Celtic tiger down but not done

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'Celtic Tiger' by Chris JohnstonEurope is in a mess and anyone trying to describe the mess needs to be clear about where they stand in it. The mess in Greece will have a different feel from the mess in Ireland, and different again from the mess in France or Germany ... or Malta or Lithuania. Part of the problem is that no one has an overview. No one can say This is how things are in Europe without someone else saying No, it's not!

Recently I was listening to a chat show being broadcast from a coffee shop in one of Ireland's midland counties. The participants had gathered to talk about their town and what could be done to make it a more vibrant centre. They had lots of ideas and spoke with great enthusiasm.

When the compere referred to the problems facing the town they were genuinely reluctant to speak in those terms, though it was clear the problems were real. Their concern was with how to overcome them. There was talk of business closures, of the impact of big out-of-town retail outlets on the town centre. There was much praise for local teenagers and a suggestion that they might help make empty shop fronts more presentable.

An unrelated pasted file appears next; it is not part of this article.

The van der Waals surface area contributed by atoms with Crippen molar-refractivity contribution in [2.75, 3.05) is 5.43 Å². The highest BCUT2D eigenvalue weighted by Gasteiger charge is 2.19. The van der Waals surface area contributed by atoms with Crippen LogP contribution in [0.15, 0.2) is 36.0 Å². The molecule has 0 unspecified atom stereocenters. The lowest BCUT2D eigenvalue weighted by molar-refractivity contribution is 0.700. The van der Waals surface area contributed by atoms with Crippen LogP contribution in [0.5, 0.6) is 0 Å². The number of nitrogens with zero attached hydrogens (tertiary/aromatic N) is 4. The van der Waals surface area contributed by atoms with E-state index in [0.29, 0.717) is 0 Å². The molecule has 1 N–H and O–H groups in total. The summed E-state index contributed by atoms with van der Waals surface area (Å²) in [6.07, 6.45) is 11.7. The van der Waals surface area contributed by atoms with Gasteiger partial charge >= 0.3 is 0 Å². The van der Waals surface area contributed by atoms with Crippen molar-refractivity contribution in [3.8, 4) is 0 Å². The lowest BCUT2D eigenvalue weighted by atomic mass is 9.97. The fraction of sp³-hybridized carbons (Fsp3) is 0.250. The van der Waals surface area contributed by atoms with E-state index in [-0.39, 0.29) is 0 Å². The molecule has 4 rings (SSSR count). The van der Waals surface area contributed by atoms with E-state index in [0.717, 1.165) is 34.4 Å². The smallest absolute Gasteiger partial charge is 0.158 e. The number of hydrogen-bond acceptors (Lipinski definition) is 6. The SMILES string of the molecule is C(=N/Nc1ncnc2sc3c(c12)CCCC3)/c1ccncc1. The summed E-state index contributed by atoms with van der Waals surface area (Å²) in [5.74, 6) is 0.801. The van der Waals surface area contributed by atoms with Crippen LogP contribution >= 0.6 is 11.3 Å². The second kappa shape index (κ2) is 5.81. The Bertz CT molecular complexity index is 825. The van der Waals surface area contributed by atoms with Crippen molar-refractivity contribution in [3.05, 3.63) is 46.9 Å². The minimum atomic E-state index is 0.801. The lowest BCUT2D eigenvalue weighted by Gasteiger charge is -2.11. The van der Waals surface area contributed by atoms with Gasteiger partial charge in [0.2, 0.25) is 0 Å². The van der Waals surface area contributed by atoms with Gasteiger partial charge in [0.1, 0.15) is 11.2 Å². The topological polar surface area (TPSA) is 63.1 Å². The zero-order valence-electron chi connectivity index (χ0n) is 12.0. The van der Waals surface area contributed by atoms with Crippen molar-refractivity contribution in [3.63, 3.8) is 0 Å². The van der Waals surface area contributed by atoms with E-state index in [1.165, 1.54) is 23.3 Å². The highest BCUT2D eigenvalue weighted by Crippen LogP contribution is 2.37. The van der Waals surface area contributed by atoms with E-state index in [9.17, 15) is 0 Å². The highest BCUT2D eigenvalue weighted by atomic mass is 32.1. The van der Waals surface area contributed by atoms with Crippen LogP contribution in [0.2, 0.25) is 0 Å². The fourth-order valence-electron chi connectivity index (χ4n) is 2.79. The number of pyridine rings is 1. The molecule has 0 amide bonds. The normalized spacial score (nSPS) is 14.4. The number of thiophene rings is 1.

There was something admirable about this talk — a determination not to be beaten by adversity.

Ireland's economy seems to be turning a corner, but only after many have paid the cost and only after the return of something we thought we had been left behind — involuntary emigration on a scale not seen for over half a century. Yet the Ireland which people are leaving is a very different country to the one which so many left in the 1950s. The new-found confidence of the Celtic Tiger years has not completely disappeared.

If we have come on tough times we are not the only ones. Of those who came to live in Ireland in recent years from the former communist European countries, some have returned home but many prefer to remain in Ireland, especially if their children are growing up with Irish accents and attitudes. This change is profound.